He begrudgingly attends a party thrown by his obnoxious, clueless supervisor Joby (David Thewlis), where a chance encounter with Management (Matt Damon playing over 50) allows him to plead his case, only to seemingly fall on deaf ears. Later, he’s saved from choking by a comely partygoer named Bainsley (Mélanie Thierry). Curiously, not long after the party, his request to work from home is inexplicably granted, only there’s a catch: He must try to crack the zero theorem, a mathematical formula that when solved could reveal the meaning of life. To aid him in his work, Management sends his teenage son Bob (Lucas Hedges) to assist, and before long, Bainsley reappears as well.

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Blu Tuesday: Godzilla and Arrow

Every Tuesday, I review the newest Blu-ray releases and let you know whether they’re worth buying, renting or skipping, along with a breakdown of the included extras. If you see something you like, click on the cover art to purchase the Blu-ray from Amazon, and be sure to share each week’s column on Facebook and Twitter with your friends.

“Godzilla”

WHAT: 15 years after the mysterious demolition of a nuclear power plant in Japan, American scientist Joe Brody (Bryan Cranston) remains adamant that it was more than just an earthquake, and he’s determined to prove it. But before he can convince the government that it’s about to happen again, a pair of insect-like monsters burst from their cocoons to wreak havoc on the planet, awakening the long-dormant Godzilla, whom Dr. Ichiro Serizawa (Ken Watanabe) believes has been created by nature to restore balance.

WHY: How can a movie about giant monsters be so boring? That’s the biggest question surrounding Hollywood’s latest attempt to bring the King of the Monsters stateside. Though not as bad as Roland Emmerich’s 1998 version, “Godzilla” is a bewildering piece of blockbuster filmmaking, stuck somewhere between an old-school monster extravaganza and a po-faced thriller that’s afraid to have too much fun. Director Gareth Edwards delivers some great money shots by the end, but it’s a long, mostly dull slog to get there, relying more on the one-dimensional human drama and generic MUTOs to drive the action. In fact, just about everyone gets more screen time than Godzilla, who takes nearly an hour to make his first, full-fledged appearance before going MIA again until the final climactic battle. There’s nothing wrong with teasing the audience using a slow burn approach (“Jaws” does it masterfully), but you need actual suspense and interesting characters for it to be successful, and “Godzilla” has neither, instead packed with a bunch of unnecessary filler that does nothing to further the story. The one thing that Edwards gets right is Godzilla himself. He looks and sounds incredible, and you’re left wanting more when it’s all over. Sadly, that’s not because the movie is any good, but rather because you see so little of Godzilla that it feels more like an appetizer than the main course.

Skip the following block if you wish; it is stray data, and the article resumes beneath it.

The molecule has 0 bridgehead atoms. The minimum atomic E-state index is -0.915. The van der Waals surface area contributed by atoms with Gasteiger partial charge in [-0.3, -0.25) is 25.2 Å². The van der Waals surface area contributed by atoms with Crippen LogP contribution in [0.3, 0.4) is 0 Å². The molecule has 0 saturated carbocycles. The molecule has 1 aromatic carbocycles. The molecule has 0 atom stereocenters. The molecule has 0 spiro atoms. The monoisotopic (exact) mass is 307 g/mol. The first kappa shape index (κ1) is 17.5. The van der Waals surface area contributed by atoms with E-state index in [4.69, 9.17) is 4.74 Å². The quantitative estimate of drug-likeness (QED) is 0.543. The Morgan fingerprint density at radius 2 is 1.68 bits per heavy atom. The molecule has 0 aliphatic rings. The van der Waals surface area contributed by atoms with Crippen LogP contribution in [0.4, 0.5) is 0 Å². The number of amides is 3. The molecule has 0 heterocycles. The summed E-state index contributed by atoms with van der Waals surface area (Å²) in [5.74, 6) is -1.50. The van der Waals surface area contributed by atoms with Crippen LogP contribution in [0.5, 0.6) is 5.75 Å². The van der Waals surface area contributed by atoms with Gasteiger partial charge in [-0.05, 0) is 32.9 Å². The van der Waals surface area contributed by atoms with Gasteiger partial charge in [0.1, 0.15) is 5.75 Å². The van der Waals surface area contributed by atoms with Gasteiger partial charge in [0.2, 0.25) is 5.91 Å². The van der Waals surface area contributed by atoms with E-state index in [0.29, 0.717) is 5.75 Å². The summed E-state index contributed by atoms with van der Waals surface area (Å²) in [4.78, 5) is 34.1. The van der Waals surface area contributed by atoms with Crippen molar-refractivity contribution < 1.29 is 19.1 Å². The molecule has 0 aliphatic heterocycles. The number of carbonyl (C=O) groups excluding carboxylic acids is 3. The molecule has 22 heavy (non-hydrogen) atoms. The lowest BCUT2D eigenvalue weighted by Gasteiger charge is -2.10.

EXTRAS: The Blu-ray release includes featurettes on creature design, the HALO jump sequence and the Godzilla legacy, as well as some fictional videos about Project Monarch that provide additional backstory.

FINAL VERDICT: RENT

“Arrow: The Complete Second Season”

WHAT: Following the destruction of the Glades, Oliver (Stephen Arnell) ditches his vigilante ways to become the protector that Starling City so desperately needs. But when his old friend Slade Wilson (Manu Bennett), whom he thought had perished on the island, resurfaces under the guise of Deathstroke, Oliver becomes the target of his vengeful plot.

WHY: It’s hard to imagine anything good coming out of The CW, but other networks should take note, because “Arrow” is exactly how you adapt a comic book character for the small screen. Though the first season was pretty hit-and-miss, the series really starts to find its groove in Season Two, focusing more on the superhero elements than the silly love triangles and soapy subplots. Granted, they’re not done away with completely (otherwise there’d be nothing for characters like Moira, Thea and Laurel to do on the show), but this season feels much more like the comic book series that fans were promised than just another a CW drama that happens to be about a superhero, which is an important distinction to make. Stephen Arnell continues to shine as the green-hooded protagonist, and David Ramsey and Emily Bett Rickards provide excellent support, but the show’s real MVP isn’t an individual at all, but rather the rotating cast of characters plucked from Green Arrow’s rich, 60-year history. The stunt work is also some of the best on TV, and the production team does a really good job of grounding everything in reality. “Arrow” still manages to be a little cheesy at times, but it’s almost always good fun, and that’s all you can ask for from a series like this.

EXTRAS: In addition to a featurette on Oliver’s character arc for the season, there’s a behind-the-scenes look at the show’s visual effects and stunts, the 2013 Comic-Con panel, a recap of Season One, some deleted scenes and a gag reel.

FINAL VERDICT: RENT